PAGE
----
Not anymore.

If a black woman has the chance to receive love from someone who is deserving -- they should do so regardless of skin color.

i've seen the harmful effects of black women waiting for black men to love them the way we need to be loved.

it's not worth it.

and please, please don't feel that this is a call for trifling black men

(definition of trifling: if you have 2 or 3 children and don't pay any child support or have a woman who financially supports you that you cheat on with other women or men
or refuse to help the mother of your child change a diaper)

to mature --
it's not.

when the black men who are trifling want to step up and be adults, they will. and if they don't, they won't.

this is a call for black women to forget any bitterness for black men who marry/love/sex outside of the black race
and focus on embracing love regardless of race/color.

Anonymous said...

What's up Gurl! It's Adrienne. Well, I'm so glad that I read your POV and all of the comments here. For the longest time I've wanted to tape my public access show on this topic, but didn't think that I could get people, men especially, to admit to a lot of the issues we are dealing with when it comes to Black women and men and this perception of "loyalty." Did anyone see "Something New" with Sanaa Latham? It bombed at the theatres, but I have to say that the movie was about me. It spoke to me. Although I don't need heavy convincing to date "outside", I must admit that my upbringing in Richmond, VA does (did)influence how I view the world and how I view relationships. I've always believed that Black women, unconsciously, and sometimes consciously to a fault, are loyal to Black men. If we weren't a lot of us would be in healthy relationships right now. But we don't know why we're loyal. We see how we're "last pick" on the female choices--LA is a magnifying glass. Yet, we choose not to see the opportunities that are around us. By the way, we shouldn't even sweat the brothers that go "outside." More often than not, he's not your type anyway. Just because someone has skin like yours doesn't mean he's cool or someone you can actually relate to. You know what I'm talking about. So, if he's not really conscious or if he can't possibly share an "inside joke" on old school trivia...why would you want to be with him anyway? Bottom line--the Lord is preparing you for the person he's created especially for YOU.

Here's my theory that I'd love to discuss on my TV show and would welcome GUESTS!!!!! to discuss:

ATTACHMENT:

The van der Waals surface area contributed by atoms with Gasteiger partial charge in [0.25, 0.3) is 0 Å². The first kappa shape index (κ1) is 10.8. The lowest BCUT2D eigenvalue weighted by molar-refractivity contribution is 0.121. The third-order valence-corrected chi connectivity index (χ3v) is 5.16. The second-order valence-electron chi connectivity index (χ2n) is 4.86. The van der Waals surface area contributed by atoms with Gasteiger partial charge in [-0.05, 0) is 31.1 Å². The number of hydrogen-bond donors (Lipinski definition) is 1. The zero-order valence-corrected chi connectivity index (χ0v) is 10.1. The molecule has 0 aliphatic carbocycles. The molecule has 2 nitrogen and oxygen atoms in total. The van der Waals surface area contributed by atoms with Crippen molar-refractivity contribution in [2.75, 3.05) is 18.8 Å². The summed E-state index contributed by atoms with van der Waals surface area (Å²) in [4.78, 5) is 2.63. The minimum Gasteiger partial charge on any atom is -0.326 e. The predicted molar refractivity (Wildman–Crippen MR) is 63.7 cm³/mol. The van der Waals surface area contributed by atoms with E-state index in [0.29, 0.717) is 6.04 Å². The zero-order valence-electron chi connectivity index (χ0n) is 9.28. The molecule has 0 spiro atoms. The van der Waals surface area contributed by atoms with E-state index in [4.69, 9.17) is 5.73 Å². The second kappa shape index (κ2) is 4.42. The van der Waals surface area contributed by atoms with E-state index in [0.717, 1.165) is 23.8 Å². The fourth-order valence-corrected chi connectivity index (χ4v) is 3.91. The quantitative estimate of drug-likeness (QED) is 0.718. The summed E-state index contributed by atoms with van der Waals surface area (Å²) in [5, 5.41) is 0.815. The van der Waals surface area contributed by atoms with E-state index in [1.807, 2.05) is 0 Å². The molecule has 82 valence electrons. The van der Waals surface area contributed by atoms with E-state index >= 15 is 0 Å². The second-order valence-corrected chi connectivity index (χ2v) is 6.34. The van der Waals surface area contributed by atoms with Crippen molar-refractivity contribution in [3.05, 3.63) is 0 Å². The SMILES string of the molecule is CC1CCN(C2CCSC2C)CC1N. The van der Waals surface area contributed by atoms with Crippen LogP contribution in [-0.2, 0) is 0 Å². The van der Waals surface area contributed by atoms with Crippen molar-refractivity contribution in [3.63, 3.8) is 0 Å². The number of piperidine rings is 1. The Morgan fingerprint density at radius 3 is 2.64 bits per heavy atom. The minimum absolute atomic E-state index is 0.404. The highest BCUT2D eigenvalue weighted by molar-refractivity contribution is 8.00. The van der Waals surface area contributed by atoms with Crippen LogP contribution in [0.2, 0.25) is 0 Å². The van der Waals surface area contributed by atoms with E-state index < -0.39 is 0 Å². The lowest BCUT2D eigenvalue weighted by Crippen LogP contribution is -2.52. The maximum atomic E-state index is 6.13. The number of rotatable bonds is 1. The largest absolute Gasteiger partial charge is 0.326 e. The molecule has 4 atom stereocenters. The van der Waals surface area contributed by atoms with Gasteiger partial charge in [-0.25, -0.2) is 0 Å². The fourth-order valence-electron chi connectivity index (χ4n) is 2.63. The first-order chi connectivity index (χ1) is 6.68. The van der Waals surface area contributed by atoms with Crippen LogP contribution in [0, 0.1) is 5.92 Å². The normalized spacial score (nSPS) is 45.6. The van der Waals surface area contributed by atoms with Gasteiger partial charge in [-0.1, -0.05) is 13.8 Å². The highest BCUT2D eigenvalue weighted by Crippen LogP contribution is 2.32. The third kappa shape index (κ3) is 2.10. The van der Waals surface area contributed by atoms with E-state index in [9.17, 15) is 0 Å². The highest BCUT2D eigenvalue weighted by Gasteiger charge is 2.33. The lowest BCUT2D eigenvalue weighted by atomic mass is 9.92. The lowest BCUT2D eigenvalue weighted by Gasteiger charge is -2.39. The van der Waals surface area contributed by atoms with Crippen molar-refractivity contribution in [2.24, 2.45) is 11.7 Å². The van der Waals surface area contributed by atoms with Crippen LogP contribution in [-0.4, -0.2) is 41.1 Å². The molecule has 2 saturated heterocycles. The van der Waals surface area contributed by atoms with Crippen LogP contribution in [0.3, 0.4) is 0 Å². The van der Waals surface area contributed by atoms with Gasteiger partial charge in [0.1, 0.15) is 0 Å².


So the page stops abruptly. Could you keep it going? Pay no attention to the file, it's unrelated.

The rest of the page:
Our generation--Black women and Black men--are feeling the aftershocks of our strong, beautiful, independent, take no shit, career-driven, cover-your-ass, single mothers. My mama is one of those women. I've been thinking that our moms raised little Black girls to be "male" and protected and babied their little Black boys to be "female" in their roles in relationships and society. I think the role in society was on purpose, but the effect for Black women/Black men relationships was a horrible after effect of this. Don't get me wrong, I am so grateful that my mother taught me to be strong, independent and "don't depend on any man." However, this thinking has placed me, and many of my sisters at the opposite end of the success spectrum from our brothers. Many of the men we are expected to date and be loyal to are helpless, living at home with mom (yes, many are educated), perhaps a kid or two, and it's all good. They have no idea why a Black woman wouldn't want them. EXCUSE ME? Your mama has made you helpless--dependent on her--to the point where you can't take care of yourself, and you either want me to trust you to take care of me (hell no!) or you want me to take care of you (hell no!). That's my theory. It's not a happy ending for Black women and men. Unless something dramatically changes within our community, I don't see that we'll be able to recover from the affects of this "role reversal" rearing. I believe there is definitely some validity to this, and it's bigger than us. It's bigger than a brother preferring a white, Hispanic or Asian woman. It's fear. It's feeling's a lot of shit. I just feel that Black women are also tired of a lot of things, not just our relationships with Black men. We can't wait around for our "first picks" to realize that we're their "first picks"...We're at the point now where our social and professional circles, particularly in LA, include everyone--although it's hard to find a brother sometimes in many of my settings. I love my brothers, but I can't sacrifice myself to have one. I can't and I won't. But, I will not save myself for someone for whom I'm invisible. Do I want to marry a Black Man? Yes. Do I know why all the time? No. That's not the question I, and many of my sisters ask ourselves. The question is whether a Black man will want to marry me. I wish I had an answer for that.

P.S. I have a few theories...the other being that men want helpless women--that's another topic, but HOLLA BACK...LET'S GET THIS ON MY TV SHOW...